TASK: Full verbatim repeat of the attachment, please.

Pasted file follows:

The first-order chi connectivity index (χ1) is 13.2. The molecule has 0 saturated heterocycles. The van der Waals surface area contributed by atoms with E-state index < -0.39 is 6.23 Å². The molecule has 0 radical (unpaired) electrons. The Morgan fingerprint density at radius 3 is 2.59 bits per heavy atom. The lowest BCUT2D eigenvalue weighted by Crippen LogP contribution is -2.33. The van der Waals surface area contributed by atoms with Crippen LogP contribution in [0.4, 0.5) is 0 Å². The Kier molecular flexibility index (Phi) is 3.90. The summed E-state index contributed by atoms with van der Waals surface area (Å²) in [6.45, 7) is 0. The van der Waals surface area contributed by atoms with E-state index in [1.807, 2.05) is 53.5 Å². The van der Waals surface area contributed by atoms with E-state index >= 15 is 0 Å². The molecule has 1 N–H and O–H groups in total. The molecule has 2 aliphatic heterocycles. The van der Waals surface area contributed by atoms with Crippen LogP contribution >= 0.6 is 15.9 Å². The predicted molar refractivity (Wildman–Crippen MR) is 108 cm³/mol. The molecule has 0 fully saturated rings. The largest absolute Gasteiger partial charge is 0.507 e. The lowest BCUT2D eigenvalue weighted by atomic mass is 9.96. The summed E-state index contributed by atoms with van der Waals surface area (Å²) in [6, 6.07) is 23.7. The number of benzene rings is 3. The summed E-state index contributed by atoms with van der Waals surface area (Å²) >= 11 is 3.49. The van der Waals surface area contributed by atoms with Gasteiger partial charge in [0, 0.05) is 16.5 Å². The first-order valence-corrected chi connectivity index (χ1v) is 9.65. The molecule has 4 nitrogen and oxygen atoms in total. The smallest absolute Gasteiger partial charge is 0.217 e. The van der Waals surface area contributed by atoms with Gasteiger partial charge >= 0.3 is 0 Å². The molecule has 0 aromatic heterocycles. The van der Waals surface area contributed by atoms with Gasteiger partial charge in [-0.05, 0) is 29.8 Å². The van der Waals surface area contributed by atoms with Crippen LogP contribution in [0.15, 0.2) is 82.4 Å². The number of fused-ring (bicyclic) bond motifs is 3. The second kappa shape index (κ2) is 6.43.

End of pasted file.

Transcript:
The first-order chi connectivity index (χ1) is 13.2. The molecule has 0 saturated heterocycles. The van der Waals surface area contributed by atoms with E-state index < -0.39 is 6.23 Å². The molecule has 0 radical (unpaired) electrons. The Morgan fingerprint density at radius 3 is 2.59 bits per heavy atom. The lowest BCUT2D eigenvalue weighted by Crippen LogP contribution is -2.33. The van der Waals surface area contributed by atoms with Crippen LogP contribution in [0.4, 0.5) is 0 Å². The Kier molecular flexibility index (Phi) is 3.90. The summed E-state index contributed by atoms with van der Waals surface area (Å²) in [6.45, 7) is 0. The van der Waals surface area contributed by atoms with E-state index in [1.807, 2.05) is 53.5 Å². The van der Waals surface area contributed by atoms with E-state index >= 15 is 0 Å². The molecule has 1 N–H and O–H groups in total. The molecule has 2 aliphatic heterocycles. The van der Waals surface area contributed by atoms with Crippen LogP contribution >= 0.6 is 15.9 Å². The predicted molar refractivity (Wildman–Crippen MR) is 108 cm³/mol. The molecule has 0 fully saturated rings. The largest absolute Gasteiger partial charge is 0.507 e. The lowest BCUT2D eigenvalue weighted by atomic mass is 9.96. The summed E-state index contributed by atoms with van der Waals surface area (Å²) in [6, 6.07) is 23.7. The number of benzene rings is 3. The summed E-state index contributed by atoms with van der Waals surface area (Å²) >= 11 is 3.49. The van der Waals surface area contributed by atoms with Gasteiger partial charge in [0, 0.05) is 16.5 Å². The first-order valence-corrected chi connectivity index (χ1v) is 9.65. The molecule has 4 nitrogen and oxygen atoms in total. The smallest absolute Gasteiger partial charge is 0.217 e. The van der Waals surface area contributed by atoms with Gasteiger partial charge >= 0.3 is 0 Å². The molecule has 0 aromatic heterocycles. The van der Waals surface area contributed by atoms with Gasteiger partial charge in [-0.05, 0) is 29.8 Å². The van der Waals surface area contributed by atoms with Crippen LogP contribution in [0.15, 0.2) is 82.4 Å². The number of fused-ring (bicyclic) bond motifs is 3. The second kappa shape index (κ2) is 6.43.